Tag: #NursesOfClio

Rediscovering (and Redefining) Clara Barton’s Story

The building was due to be demolished until a carpenter checked the attic. Among old socks and newspapers was a sign that read “Missing Soldiers Office, 3rd Story, Room 9, Miss. Clara Barton.” What the carpenter, Richard Lyons, had discovered was the remains of Clara Barton’s Washington, DC residence, where she had lived during and… Read more →

Black Before Florence: Black Nurses, Enslaved Labor, and the British Royal Navy, 1790–1820

Throughout the eighteenth century, the British Royal Navy embarked on a scheme of hospital construction in the Atlantic World. The largest hospitals were in the British Isles, but those that dealt with the highest mortality were in the Greater Caribbean. Most naval medical history focuses on male medical officers, while most nursing history examines the… Read more →

Nursing Justice: Filipino Immigrant Nurse Activism in the United States

When you think about trailblazing women in American nursing history, do Filipino nurses come to mind? Probably not. But they should. The pioneering cancer prevention work of Ines Cayaban in the 1940s, the organizing work of Esther Hipol Simpson to defend two immigrant nurses wrongfully accused of murder in the 1970s, and the current leadership… Read more →

Nursing for Generations: Kiowa Peoplehood in the Work of Laura Pedrick

When smallpox erupted across the Kiowa, Comanche, and Apache Reservation in 1900, local people began to panic. Experienced Kiowa and Comanche healers knew smallpox as a Western disease that usually required Western treatment. Rocky plains made difficult passage for the horse-drawn buggies that Charles Hume and Harry Wheeler, the reservation’s two government physicians, used to… Read more →

Mary Seacole: Disease and Care of the Wounded, from Jamaica to the Crimea

While Florence Nightingale is legendary in the history of nursing because of her foundational role in the creation of Western healthcare systems, she was not the only important woman in this history. It is perhaps unsurprising that the white, English-born, Nightingale’s contribution to modern nursing eclipses that of her contemporary, Mary Seacole, a mixed-race Jamaican… Read more →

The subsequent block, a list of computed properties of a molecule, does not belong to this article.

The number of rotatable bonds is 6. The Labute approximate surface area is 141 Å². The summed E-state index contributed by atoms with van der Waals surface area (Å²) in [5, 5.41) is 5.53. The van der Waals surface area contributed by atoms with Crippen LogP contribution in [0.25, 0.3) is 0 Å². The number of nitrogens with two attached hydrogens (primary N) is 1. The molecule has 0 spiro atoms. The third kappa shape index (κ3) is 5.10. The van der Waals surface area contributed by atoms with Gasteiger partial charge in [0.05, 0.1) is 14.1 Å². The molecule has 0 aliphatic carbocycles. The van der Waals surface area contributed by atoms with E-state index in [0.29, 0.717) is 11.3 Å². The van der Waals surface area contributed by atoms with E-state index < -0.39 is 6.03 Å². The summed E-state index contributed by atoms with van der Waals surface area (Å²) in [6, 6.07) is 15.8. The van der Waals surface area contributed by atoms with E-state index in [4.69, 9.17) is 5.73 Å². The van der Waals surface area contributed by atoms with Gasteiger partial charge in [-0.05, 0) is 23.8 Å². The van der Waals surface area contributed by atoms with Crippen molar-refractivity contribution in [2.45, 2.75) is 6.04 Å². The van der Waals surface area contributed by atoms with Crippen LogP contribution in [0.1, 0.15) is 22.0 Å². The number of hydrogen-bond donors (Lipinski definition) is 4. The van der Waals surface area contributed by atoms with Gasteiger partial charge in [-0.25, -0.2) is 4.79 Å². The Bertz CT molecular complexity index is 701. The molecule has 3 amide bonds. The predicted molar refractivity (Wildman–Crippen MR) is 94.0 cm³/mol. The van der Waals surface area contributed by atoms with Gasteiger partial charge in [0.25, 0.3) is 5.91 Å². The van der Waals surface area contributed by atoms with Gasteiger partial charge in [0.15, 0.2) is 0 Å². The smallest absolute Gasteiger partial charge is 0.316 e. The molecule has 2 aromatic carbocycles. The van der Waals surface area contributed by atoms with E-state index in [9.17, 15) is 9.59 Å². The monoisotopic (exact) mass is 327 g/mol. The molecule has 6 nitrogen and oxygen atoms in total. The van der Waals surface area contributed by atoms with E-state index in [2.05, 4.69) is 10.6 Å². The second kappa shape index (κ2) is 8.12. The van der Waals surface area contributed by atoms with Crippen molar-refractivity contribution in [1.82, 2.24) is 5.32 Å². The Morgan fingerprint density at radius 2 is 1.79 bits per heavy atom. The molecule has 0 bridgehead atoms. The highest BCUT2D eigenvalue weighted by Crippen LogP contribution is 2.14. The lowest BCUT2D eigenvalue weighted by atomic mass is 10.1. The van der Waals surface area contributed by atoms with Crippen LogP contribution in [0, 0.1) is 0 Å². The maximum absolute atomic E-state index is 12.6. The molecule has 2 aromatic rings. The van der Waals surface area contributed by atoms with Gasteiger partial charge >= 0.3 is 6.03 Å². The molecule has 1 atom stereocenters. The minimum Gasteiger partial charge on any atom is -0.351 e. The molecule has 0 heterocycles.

The Devastation of Peace: Otilia Noeckel and the Army Nurse Corps after the Great War

“I just adore the work I am doing right now. I am on a dressing team with another nurse and a surgeon. We dress wounds almost all day long. Today we did sixty. The horrors of the war are certainly evident around here. Some of the wounds are frightful and some of the poor boys… Read more →

Listening to Women: Accessing Women’s Pain from First World War Pension Records

In March 1917, Nurse G., a Voluntary Aid Detachment (VAD) nurse, was on duty at 29 General Hospital in Salonika, Greece, when the hospital sustained its second air raid in a week.1 According to the matron of the hospital, “in the next tent to where she was on duty a bomb was dropped, completely wrecking… Read more →

Caring for Women Veterans: A Brief History of the Cowdray Club

We are quickly approaching the 1918 centennial, commemorating the end of the First World War, with ceremonies and events being planned around the world. It’s increasingly important, however, to realize that for those who served in and survived the First World War, the end of hostilities did not mean a return to the world as… Read more →

Cooperative Work and Public Health Nursing in Rural Wartime Japan

The American Association for the History of Nursing is so pleased to partner with Nursing Clio for this special series, which showcases some of the innovative and diverse work being done by historians of nursing across the world. The AAHN holds its annual meeting this week in Rochester, New York, and these essays are windows into the… Read more →

Blazing Trails for Midwifery

The American Association for the History of Nursing is so pleased to partner with Nursing Clio for this special series, which showcases some of the innovative and diverse work being done by historians of nursing across the world. The AAHN holds its annual meeting this week in Rochester, New York, and these essays are windows… Read more →